THE NEWS IN BRIEF
FASHION, BUSINESS AND THE ECONOMY
Higher spending dampens forecast for Michael Kors owner. Capri Holdings Ltd, formerly Michael Kors, forecast first-quarter profit below expectations as it spends more on marketing and new stores for its recently acquired Versace brand, sending its shares down 10 percent. The company, which is banking on the popularity of Jimmy Choo and Versace to offset weakness at Michael Kors, has been investing in new stores, event sponsorships and promotional contracts with movie stars. Capri forecast first-quarter sales to be $1.36 billion, also missing analyst expectations of $1.44 billion.
Abercrombie & Fitch shares dive after missing analyst estimates. The apparel retailer forecast second-quarter sales below estimates after posting its slowest rise in two years in same-store sales at its Hollister brand. Shares plummeted by 25 percent in the hours after the report’s release, which saw total comparable sales increase 1 percent year-over-year. The company will close three flagship stores, including a Hollister store in New York’s Soho, but remains on track to meet its 2020 turnaround goals.
Calvin Klein owner PVH cuts profit forecast and shares fall. PVH Corp, which also owns Tommy Hilfiger, cut its adjusted profit outlook for the year, citing a challenging macroeconomic environment and a stronger dollar. Shares of the New-York based company fell 7.4 percent to $91.90 in extended trading. PVH’s first-quarter sales missed Wall Street estimates, as its Calvin Klein business —currently in transition — recorded flat sales.
Marc Jacobs launches new contemporary label. The fashion industry has drastically changed in the four years since Marc by Marc Jacobs shuttered, but now Jacobs is reentering the contemporary market with a new approach. The Marc Jacobs, which launches Thursday 6th June, will evoke the spirit of Jacobs’s runway collections but is meant to provide customers with a range of wardrobe staples at a contemporary price point ($95 for a tee, $895 for a velveteen coat and $1600 for a cashmere hoodie).
European trade policy expected to go greener after EU parliament vote. The rise of the Greens, the “Greta effect” of a young Swedish climate activist and the entry of French President Emmanuel Macron’s party into the European Parliament are likely to result in a more defensive and climate-oriented EU trade policy. Last week’s European election saw the traditional conservative and socialist parties that have long run the EU lose dozens of seats each, making them more reliant on support from liberal and Green blocs to pass European laws.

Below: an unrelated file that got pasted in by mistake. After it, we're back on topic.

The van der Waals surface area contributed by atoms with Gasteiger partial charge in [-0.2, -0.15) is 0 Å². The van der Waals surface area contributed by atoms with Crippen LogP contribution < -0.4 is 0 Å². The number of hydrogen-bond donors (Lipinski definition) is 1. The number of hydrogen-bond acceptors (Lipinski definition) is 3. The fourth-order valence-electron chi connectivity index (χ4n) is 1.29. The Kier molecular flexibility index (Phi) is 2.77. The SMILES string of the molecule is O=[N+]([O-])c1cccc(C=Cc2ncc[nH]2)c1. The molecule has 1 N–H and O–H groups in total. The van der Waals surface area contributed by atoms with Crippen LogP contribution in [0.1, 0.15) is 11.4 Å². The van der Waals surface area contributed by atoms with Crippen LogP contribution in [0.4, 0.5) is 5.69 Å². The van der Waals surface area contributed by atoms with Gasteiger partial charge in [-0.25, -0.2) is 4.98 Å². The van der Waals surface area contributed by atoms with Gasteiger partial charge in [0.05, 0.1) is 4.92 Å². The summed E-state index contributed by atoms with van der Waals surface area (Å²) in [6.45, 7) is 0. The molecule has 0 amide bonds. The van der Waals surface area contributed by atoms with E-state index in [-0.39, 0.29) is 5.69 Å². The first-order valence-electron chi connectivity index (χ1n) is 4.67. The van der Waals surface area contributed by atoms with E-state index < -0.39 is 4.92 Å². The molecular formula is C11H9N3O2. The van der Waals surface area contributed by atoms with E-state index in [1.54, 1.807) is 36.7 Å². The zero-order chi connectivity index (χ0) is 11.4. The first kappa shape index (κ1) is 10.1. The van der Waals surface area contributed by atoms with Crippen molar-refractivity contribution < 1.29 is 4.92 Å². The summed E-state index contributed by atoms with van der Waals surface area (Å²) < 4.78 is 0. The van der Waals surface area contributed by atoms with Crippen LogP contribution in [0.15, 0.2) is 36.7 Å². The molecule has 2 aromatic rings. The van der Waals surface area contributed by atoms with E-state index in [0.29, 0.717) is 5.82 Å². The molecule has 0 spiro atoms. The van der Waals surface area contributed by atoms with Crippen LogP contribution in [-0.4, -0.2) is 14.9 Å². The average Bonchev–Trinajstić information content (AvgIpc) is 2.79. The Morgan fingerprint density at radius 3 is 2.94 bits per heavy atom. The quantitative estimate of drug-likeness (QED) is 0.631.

Bespoke fashion start-ups join forces for European expansion. Berlin-based personalised fashion start-ups Outfittery and Modomoto are merging in an effort to accelerate growth in Europe, where they compete with online-only retailer Zalando‘s own bespoke clothing business. With integration to be completed this year, the merged business is targeting revenue of more than €100 million in 2020. The two companies have jointly achieved €80 million (around $90 million) in sales in the past 12 months.
Canada Goose shares slide 20 percent after missing analyst estimates. The luxury parka maker dropped the most since it went public in 2017 after it reported quarterly revenue that missed analysts’ estimates, reigniting concerns that Canada Goose’s meteoric growth era is ending. Fourth-quarter revenue of C$156.2 million was below average estimates of C$158.9 million. Shares dropped 20 percent in Toronto to C$53.50 at 9:32 am, the biggest intraday decline ever.
THE BUSINESS OF BEAUTY
Europe’s first luxury CBD e-commerce site launches. While US retailers are vying to be the next Net-a-Porter or Saks Fifth Avenue of the rapidly growing CBD market, European consumers have been slower to embrace it. This week, The Chillery launched with eight different brands and 24 products in five treatment areas: sleep, stress, pain, beauty and intimacy. Meanwhile, the US Food and Drug Administration held its first public hearing about how it should regulate CBD products, and it may end up limiting how much can be included in food and drinks.
Karl Lagerfeld memorial planned for June in Paris. Chanel and Fendi have come together to stage a memorial for the late designer in collaboration with his namesake brand. “Karl For Ever” will be staged at the Grand Palais on the evening of June 20 during Paris Men’s Fashion Week. Orchestrated by theatre and opera director Robert Carsen, the commemoration will feature video footage of Lagerfeld and his collaborators, in addition to interpretative dance, music and theatre performances based on work admired by the former creative director.
Maus Frères International names Kooples chief executive amid acquisition. Following its acquisition by Lacoste owner Maus Frères International, The Kooples has a new chief executive. Romain Guinier joins the brand from Maus Frères stablemate Aigle, where he was also chief executive.
Tapestry appoints chief operating officer. Coach owner Tapestry has named Tom Glaser chief operating officer, effective July 15, 2019. Glaser joins the company from VF Corp, where he was vice president of VF Corp and president of supply chain. He will report directly to Victor Luis, chief executive of Tapestry.
MEDIA AND TECHNOLOGY
Alibaba weighs raising $20 billion through second listing. The e-commerce giant — currently listed on the New York Stock Exchange — is considering raising $20 billion via a second listing in Hong Kong after a record-breaking 2014 New York debut. The mega-deal would bring China’s largest company closer to investors in its home country as US tensions escalate. Alibaba is working with financial advisers on the planned offering, which is intended to diversify its funding channels and boost liquidity.